Following a four-year break from recording, American rock band Cage the Elephant released their fifth studio album on April 19. The album is titled “Social Cues” and explores a diverse new musical direction for the band. Four singles were released leading up to the album, each with similar lyrical themes but significant sonic diversity. Lead singer Matt Shultz’s divorce fuels the themes and lyrics of the album, which revolve around lost love, self-reflection and isolation.
The four singles released prior to the album were indicative of a departure from their previous efforts, and the album as a whole is a progressive step for the band. It opens with the energetic, drum-driven “Broken Boy” before cascading into the title track “Social Cues,” which is rife with psychedelic guitar and a dynamic bass part, characteristic of Cage the Elephant. The first single from the album, “Ready to Let Go,” hearkens back to the band’s “Thank You,” “Happy Birthday” and “Melophobia” eras with a familiar guitar crunch and melodic bass lines, complete with a “Tell Me I’m Pretty”-esque guitar solo. For longtime fans of the band, this is easily the most listenable song. It incorporates influences from almost all of their previous records.
“House of Glass” was released as the second single and features a darker bass part, more experimental guitar-driven sound and spoken word lyrics. Fans may also find familiarity in “Love’s the Only Way,” a slow song with only Matt’s vocals over a single clean electric guitar that is reminiscent of their past songs “Telescope” and “Rubber Ball.” The album also marks a major collaboration with Beck, who contributes lyrics to “Night Running.” This song is perhaps the greatest sonic departure for the band, featuring elements of shoegaze and reggae while incorporating keyboards and more electronics. The final single concludes the 13-song album, titled “Goodbye.” A fitting closer, the song is a slow piano-driven piece that clearly alludes to Matt Shultz’s divorce with the verse “My pretty bird, my favorite lullaby how’d I become the thorn in your side/All your laughter turned into a cry/It’s all right, goodbye goodbye, goodbye, goodbye.”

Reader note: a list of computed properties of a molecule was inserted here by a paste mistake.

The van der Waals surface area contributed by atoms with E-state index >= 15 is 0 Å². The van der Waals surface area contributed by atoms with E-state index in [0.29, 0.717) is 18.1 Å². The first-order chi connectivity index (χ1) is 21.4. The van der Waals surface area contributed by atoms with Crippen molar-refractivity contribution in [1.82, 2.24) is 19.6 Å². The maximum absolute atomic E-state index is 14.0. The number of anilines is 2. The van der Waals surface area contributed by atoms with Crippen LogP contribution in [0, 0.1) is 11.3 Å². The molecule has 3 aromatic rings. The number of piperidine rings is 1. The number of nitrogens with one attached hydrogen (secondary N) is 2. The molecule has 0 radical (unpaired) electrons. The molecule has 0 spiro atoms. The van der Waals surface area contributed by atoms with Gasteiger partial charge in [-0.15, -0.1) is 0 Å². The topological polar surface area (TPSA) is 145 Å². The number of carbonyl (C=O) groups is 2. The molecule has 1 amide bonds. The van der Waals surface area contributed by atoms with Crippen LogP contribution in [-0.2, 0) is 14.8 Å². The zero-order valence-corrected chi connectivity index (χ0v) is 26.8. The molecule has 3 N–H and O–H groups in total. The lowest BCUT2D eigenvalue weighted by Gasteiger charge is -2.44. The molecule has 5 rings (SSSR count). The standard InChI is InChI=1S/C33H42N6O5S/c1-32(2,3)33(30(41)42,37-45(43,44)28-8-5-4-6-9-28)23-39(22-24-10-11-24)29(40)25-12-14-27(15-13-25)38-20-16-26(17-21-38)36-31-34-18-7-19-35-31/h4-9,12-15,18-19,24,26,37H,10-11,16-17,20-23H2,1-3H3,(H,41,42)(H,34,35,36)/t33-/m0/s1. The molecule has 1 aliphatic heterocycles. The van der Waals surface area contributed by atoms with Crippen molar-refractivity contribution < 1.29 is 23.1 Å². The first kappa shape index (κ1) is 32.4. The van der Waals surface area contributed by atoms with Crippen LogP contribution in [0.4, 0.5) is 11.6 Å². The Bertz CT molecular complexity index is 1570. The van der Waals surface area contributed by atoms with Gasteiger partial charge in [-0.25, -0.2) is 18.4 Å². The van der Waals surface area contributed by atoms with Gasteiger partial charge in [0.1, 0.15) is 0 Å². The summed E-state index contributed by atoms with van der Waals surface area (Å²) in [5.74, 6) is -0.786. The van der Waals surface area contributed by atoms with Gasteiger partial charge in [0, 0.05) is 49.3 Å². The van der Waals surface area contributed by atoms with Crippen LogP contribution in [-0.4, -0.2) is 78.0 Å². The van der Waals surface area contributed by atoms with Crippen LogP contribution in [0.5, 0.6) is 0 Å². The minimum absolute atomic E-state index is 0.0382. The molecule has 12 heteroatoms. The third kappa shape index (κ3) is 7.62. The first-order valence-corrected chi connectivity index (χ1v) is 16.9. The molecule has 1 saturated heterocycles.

“Social Cues” demonstrates that Cage the Elephant is exploring new musical territory, some of it a major departure from their rock and punk roots seen in their eponymous “Cage the Elephant” in 2008. Each song encompasses a wide range of influences from electronic, punk, reggae, shoegaze and psychedelic. Musical instruments and sounds previously unused by the band are quite prominent, with the notable addition of pianos, new guitar pedals and vocal effects. Unlike the production of “Tell Me I’m Pretty,” “Social Cues” is largely absent of influence from the producer. With Dan Auerbach as Producer of their previous album, the band emulated The Black Keys sonically. John Hill, who co-wrote and produced “Feel It Still” by Portugal The Man, was brought in to produce the new album. He appears to have let the band explore their own sound throughout the recording process. While sonically diverse, the album carries melancholy undertones and fewer fast-paced aggressive tracks, seeming subdued at times. However, each instrument is given full consideration and none serve as a simple backbeat. The instruments themselves tell as much of a story as Matt’s lyrics.
Overall, “Social Cues” marks an interesting exploratory period in the band’s musical career, maintaining the overall Cage the Elephant sound and Matt Shultz’s unmistakable singing while bringing the band in an altogether more experimental direction. For longtime fans and new listeners alike the album is definitely worth a listen.